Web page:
3) In the few cases where you know there is no potential error although the compiler cannot prove it, you have to write an explicit assertion. This encourages you to really think to make sure you are correct (or better, change your design to make the assertion unnecessary).
  5. Preventing NullPointerException[ Go to top ]

    This is very interesting. What percentage of null pointers can they prevent - that would be a great gain for productivity.
    100%!

    I don't get it. How does the deferred keyword prevent null pointers? If the code has run through the new, all NPE's are avoided, whether there is a "deferred" or not.

    --
    Cedric
  6. Preventing NullPointerException[ Go to top ]

    Deferred has nothing to do with Nice. Nice prevents null pointer exceptions in all cases, using static analysis of the code.
  7. Preventing NullPointerException[ Go to top ]

    I don't get it. How does the deferred keyword prevent null pointers? If the code has run through the new, all NPE's are avoided, whether there is a "deferred" or not.-- Cedric

    To further Daniel's comment, you should look up "option types" and "maybe types", which are standard functional fare.

    God bless,
    -Toby Reyelts
  8. Preventing NullPointerException[ Go to top ]

    What I don't like is that you still have to test for null:
       (name == null) ? 0 : name.length();

    Wouldn't it be 'nice' to allow classes to define their own null instance behaviour (a la serialVersionUid):

        class String {
            static final null = new String();
            
            // or override:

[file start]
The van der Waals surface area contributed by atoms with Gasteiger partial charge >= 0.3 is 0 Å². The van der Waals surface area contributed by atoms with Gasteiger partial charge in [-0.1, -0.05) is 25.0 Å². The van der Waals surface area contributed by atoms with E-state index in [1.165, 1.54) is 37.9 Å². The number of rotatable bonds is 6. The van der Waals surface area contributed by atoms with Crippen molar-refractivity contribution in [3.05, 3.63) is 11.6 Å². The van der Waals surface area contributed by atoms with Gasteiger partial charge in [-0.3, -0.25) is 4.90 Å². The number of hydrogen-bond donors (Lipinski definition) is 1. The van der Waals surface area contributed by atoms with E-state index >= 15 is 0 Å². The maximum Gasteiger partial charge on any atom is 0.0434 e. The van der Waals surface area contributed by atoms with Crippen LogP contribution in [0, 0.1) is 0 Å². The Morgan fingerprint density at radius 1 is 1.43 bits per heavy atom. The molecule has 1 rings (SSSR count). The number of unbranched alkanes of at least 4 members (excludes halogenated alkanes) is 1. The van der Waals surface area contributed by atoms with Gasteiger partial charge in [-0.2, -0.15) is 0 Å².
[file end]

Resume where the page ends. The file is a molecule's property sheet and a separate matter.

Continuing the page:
static final null = new String () {
                public int length () {
                    return 0;
                }
            }
        
        }

    so that something like this:

        String name; // is actually String name = String.null;

    Regards,

    Ivan Bilenjkij
  9. You don't have to test for null all the time. For instance, if it makes sense to consider null to have length zero, you can define:

    int length(?String s)
    {
      if (s == null)
        return 0;
      else
        return s.length();
    }

    then you can use length even on possibly null values:

    ?String s = null;
    println(s.length); // prints 0
  10. Daniel,
    You just moved the 'if' part to another place. Also, the method you introduced is not an instance method so it explicitly declares 'this' reference in its arg list. And then it is used as an instance method - that is awkward.
    IMHO, allowing any class to define its own 'null' instance is more elegant solution to prevent NPE.
  11. Yes, declaring methods outside classes can seem strange at first, but read about multi-methods, and you will see how convenient and powerful they are.

    Also, allowing classes to declare a null instance is a less general solution. True, it can prevent NPE by giving a default behaviour to all methods, but what if there is no meaningful default behaviour? (what is the name of a null User?) Nice allows you to specify where null is allowed and where it is not. This can give you safety that class null instance cannot give.
  12. Modern developers are so spoiled with syntax highlighting, Intellisense, Debug, and other IDE enhansements, that even such a *Nice* language will not get its well deserved attention, untill it provides all what we take for granted.